Iceland mulls bank secrecy reform
REYKJVAVIK: Iceland may tighten its banking secrecy laws, the prime minister said Tuesday, after it emerged that the major bank Kaupthing granted big loans just days before being nationalised.
According to a document published on the Wikileaks website, Kaupthing granted several major shareholders non-guaranteed loans worth several million euros just before it was taken over last year amid grave financial turmoil.
"It cannot be allowed, in the situation we are experiencing in society at this time where everything needs to be open and transparent, that the bank secrecy act is used to hide market abuses," Prime Minister Johanna Sigurdardottir told a news conference.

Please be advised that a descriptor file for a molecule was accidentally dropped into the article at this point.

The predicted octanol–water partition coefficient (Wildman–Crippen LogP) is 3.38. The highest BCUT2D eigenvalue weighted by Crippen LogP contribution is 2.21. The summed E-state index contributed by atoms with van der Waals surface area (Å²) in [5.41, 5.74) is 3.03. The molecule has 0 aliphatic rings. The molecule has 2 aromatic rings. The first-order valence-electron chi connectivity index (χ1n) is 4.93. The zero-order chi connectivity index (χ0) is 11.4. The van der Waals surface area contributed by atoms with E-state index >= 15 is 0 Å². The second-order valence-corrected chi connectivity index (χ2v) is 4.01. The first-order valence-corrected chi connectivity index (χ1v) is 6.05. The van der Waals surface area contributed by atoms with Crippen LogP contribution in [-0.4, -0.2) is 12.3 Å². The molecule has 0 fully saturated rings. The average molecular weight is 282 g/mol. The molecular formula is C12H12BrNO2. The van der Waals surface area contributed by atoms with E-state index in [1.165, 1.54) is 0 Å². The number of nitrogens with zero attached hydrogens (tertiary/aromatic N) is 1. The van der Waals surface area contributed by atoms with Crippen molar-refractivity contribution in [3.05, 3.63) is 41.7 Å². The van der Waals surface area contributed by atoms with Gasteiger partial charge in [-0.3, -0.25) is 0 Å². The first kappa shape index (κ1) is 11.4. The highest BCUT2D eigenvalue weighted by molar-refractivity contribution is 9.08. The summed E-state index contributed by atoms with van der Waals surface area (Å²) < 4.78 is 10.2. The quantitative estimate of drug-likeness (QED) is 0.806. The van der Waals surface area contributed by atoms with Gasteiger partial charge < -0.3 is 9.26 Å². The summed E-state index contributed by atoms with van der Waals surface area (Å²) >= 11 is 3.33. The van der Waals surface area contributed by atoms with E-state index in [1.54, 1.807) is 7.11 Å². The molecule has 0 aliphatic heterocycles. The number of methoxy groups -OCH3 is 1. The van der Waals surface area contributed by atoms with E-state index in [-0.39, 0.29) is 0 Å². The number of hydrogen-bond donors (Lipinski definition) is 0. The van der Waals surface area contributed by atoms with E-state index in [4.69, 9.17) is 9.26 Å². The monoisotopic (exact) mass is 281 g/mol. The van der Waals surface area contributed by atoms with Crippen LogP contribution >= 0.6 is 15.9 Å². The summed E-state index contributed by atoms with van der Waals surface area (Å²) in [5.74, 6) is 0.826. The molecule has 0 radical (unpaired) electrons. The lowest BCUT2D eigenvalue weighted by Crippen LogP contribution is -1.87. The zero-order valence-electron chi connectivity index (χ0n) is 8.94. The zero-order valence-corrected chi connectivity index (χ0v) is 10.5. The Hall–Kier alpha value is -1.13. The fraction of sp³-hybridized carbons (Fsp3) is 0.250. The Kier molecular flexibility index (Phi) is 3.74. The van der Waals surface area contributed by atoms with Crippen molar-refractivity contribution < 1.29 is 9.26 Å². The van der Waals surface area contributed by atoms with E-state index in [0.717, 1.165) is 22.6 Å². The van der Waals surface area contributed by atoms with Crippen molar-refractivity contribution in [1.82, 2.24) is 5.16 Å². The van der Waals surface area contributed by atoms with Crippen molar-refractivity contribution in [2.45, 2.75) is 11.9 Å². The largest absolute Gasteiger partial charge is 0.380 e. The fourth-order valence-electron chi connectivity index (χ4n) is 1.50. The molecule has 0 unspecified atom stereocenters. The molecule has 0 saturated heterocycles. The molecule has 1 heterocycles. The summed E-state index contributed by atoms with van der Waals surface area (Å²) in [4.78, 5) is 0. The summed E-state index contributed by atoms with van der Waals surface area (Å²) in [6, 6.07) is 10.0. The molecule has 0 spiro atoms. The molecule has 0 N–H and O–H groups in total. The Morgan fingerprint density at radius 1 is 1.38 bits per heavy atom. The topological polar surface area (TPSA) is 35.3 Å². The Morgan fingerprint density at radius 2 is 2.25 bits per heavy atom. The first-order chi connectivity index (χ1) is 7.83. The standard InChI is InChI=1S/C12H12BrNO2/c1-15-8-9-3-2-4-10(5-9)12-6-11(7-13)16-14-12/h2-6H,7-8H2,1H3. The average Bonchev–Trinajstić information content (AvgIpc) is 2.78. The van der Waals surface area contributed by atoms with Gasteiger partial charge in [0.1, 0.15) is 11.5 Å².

"Therefore we have been looking into whether we should review the bank secrecy act."
The internal document, dated September 25, 2008, appeared on the Wikileaks website last week despite Kaupthing's protests that the publication breached Iceland's strict banking secrecy laws.
Iceland's government nationalised Kaupthing and two other major banks in October 2008 after borrowing beyond their means led them to collapse amid global economic turmoil.
A fraud investigation into the banking collapse was launched by Icelandic authorities last February.